Dining at Mott 32 is a sexy, luxurious affair. The experience kicks off even before you step into the space – just its name alone inspires confidence. After all, the restaurant has outposts in Hong Kong, Las Vegas, Seoul, and Vancouver, and is renowned for its progressive Chinese cuisine.
The restaurant is opulently decorated by starchitect Joyce Wang, who is known for her award-winning interiors. Flashes of green and botanical motifs pay homage to Singapore's rep as a city in a garden. Peacock chairs, apothecary drawers, and overhanging Chinese lanterns nod to the restaurant’s oriental roots, while industrial finishings and mod furniture like plush mint sofas give the dimly lit dining room a contemporary allure.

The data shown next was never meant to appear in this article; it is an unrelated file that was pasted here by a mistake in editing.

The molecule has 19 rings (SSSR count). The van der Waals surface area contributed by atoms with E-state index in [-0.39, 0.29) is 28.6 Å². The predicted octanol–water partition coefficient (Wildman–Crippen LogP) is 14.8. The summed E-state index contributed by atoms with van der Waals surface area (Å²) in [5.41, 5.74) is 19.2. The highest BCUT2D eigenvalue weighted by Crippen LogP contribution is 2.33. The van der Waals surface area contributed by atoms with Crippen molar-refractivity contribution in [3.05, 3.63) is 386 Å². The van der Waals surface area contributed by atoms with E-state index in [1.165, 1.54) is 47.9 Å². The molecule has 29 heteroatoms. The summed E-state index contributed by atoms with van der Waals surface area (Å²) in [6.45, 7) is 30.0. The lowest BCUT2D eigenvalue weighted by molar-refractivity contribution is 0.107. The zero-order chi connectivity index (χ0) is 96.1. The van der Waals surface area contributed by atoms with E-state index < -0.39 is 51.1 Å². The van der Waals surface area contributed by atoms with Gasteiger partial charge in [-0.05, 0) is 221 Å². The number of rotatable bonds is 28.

Dishes from the kitchen capture the same dramatic flair. The usual Chinese staples are executed with premium ingredients, Mott 32's modus operandi. Signatures include parcels of plump siew mai ($9 for two) stuffed with Iberico pork and soft-boiled quail egg, and a Singapore-exclusive sugar-coated Peking duck bun ($10 for three). But the bird shines best in Mott 32’s iconic applewood roasted duck ($108). Preparing it is a laborious process: it's cured and marinated for over 48 hours before it's placed in the oven for an hour to earn its glistening brown skin. There are multiple ways to savour the dish: first, skin from the collar is carved and served to enjoy its bold, fatty texture; then wrap the rest in thin pancakes with lashings of housemade hoisin sauce.
Rather than the requisite tea (from $6) to sip between bites, opt for a Mott 32 cocktail ($24) instead – specially concocted to reflect Asian flavours. Sip on the Japanese-influenced Hanami, with bourbon, gin, umeshu, yuzu, shiso, ginger beer, and chrysanthemum; or sample the Harbour Dawn, made with butter-washed vanilla rum, coconut, pandan, almond, verjus, and champagne as a reference to our tropical city.